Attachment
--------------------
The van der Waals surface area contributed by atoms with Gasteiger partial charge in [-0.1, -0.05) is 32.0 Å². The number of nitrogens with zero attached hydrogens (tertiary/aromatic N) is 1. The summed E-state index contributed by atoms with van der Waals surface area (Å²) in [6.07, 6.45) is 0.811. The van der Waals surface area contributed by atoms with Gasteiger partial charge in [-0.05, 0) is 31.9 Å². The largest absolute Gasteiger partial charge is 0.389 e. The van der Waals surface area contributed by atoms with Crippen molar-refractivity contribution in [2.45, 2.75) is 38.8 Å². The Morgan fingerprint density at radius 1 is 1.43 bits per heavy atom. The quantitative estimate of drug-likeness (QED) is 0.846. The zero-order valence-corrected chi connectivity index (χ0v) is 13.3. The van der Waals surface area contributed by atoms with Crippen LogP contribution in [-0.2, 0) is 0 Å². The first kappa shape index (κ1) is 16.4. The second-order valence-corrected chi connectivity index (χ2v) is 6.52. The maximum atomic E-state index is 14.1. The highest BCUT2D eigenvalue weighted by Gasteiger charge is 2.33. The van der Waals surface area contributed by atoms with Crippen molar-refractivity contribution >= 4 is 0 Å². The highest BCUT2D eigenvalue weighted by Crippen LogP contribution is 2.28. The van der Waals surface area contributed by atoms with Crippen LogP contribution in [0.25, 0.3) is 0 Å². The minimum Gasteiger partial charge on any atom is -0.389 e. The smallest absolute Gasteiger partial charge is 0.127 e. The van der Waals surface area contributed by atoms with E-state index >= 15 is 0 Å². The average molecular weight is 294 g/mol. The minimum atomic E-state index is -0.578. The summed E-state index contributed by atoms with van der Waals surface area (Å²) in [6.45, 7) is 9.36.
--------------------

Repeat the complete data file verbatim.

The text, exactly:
The van der Waals surface area contributed by atoms with Gasteiger partial charge in [-0.1, -0.05) is 32.0 Å². The number of nitrogens with zero attached hydrogens (tertiary/aromatic N) is 1. The summed E-state index contributed by atoms with van der Waals surface area (Å²) in [6.07, 6.45) is 0.811. The van der Waals surface area contributed by atoms with Gasteiger partial charge in [-0.05, 0) is 31.9 Å². The largest absolute Gasteiger partial charge is 0.389 e. The van der Waals surface area contributed by atoms with Crippen molar-refractivity contribution in [2.45, 2.75) is 38.8 Å². The Morgan fingerprint density at radius 1 is 1.43 bits per heavy atom. The quantitative estimate of drug-likeness (QED) is 0.846. The zero-order valence-corrected chi connectivity index (χ0v) is 13.3. The van der Waals surface area contributed by atoms with Crippen LogP contribution in [-0.2, 0) is 0 Å². The first kappa shape index (κ1) is 16.4. The second-order valence-corrected chi connectivity index (χ2v) is 6.52. The maximum atomic E-state index is 14.1. The highest BCUT2D eigenvalue weighted by Gasteiger charge is 2.33. The van der Waals surface area contributed by atoms with Crippen molar-refractivity contribution >= 4 is 0 Å². The highest BCUT2D eigenvalue weighted by Crippen LogP contribution is 2.28. The van der Waals surface area contributed by atoms with Crippen LogP contribution in [0.25, 0.3) is 0 Å². The minimum Gasteiger partial charge on any atom is -0.389 e. The smallest absolute Gasteiger partial charge is 0.127 e. The van der Waals surface area contributed by atoms with E-state index >= 15 is 0 Å². The average molecular weight is 294 g/mol. The minimum atomic E-state index is -0.578. The summed E-state index contributed by atoms with van der Waals surface area (Å²) in [6.45, 7) is 9.36.